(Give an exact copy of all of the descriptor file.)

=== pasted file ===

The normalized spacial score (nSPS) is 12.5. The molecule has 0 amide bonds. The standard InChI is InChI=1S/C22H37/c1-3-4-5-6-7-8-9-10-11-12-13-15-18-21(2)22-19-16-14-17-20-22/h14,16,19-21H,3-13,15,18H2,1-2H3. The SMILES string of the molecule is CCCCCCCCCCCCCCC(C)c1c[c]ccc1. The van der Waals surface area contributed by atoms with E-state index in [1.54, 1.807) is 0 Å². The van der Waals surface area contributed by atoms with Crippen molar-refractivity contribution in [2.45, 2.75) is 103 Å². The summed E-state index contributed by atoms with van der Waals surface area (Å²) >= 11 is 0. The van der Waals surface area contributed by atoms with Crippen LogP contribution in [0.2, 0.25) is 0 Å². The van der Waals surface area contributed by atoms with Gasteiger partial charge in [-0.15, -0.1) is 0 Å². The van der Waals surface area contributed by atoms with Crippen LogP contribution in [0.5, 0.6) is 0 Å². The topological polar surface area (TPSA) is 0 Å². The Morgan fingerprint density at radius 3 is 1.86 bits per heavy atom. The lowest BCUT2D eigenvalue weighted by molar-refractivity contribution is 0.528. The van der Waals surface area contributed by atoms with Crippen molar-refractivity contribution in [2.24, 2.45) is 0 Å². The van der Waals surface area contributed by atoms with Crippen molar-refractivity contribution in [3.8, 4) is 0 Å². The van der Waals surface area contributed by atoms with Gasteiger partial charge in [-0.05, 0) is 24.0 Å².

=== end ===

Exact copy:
The normalized spacial score (nSPS) is 12.5. The molecule has 0 amide bonds. The standard InChI is InChI=1S/C22H37/c1-3-4-5-6-7-8-9-10-11-12-13-15-18-21(2)22-19-16-14-17-20-22/h14,16,19-21H,3-13,15,18H2,1-2H3. The SMILES string of the molecule is CCCCCCCCCCCCCCC(C)c1c[c]ccc1. The van der Waals surface area contributed by atoms with E-state index in [1.54, 1.807) is 0 Å². The van der Waals surface area contributed by atoms with Crippen molar-refractivity contribution in [2.45, 2.75) is 103 Å². The summed E-state index contributed by atoms with van der Waals surface area (Å²) >= 11 is 0. The van der Waals surface area contributed by atoms with Crippen LogP contribution in [0.2, 0.25) is 0 Å². The van der Waals surface area contributed by atoms with Gasteiger partial charge in [-0.15, -0.1) is 0 Å². The van der Waals surface area contributed by atoms with Crippen LogP contribution in [0.5, 0.6) is 0 Å². The topological polar surface area (TPSA) is 0 Å². The Morgan fingerprint density at radius 3 is 1.86 bits per heavy atom. The lowest BCUT2D eigenvalue weighted by molar-refractivity contribution is 0.528. The van der Waals surface area contributed by atoms with Crippen molar-refractivity contribution in [2.24, 2.45) is 0 Å². The van der Waals surface area contributed by atoms with Crippen molar-refractivity contribution in [3.8, 4) is 0 Å². The van der Waals surface area contributed by atoms with Gasteiger partial charge in [-0.05, 0) is 24.0 Å².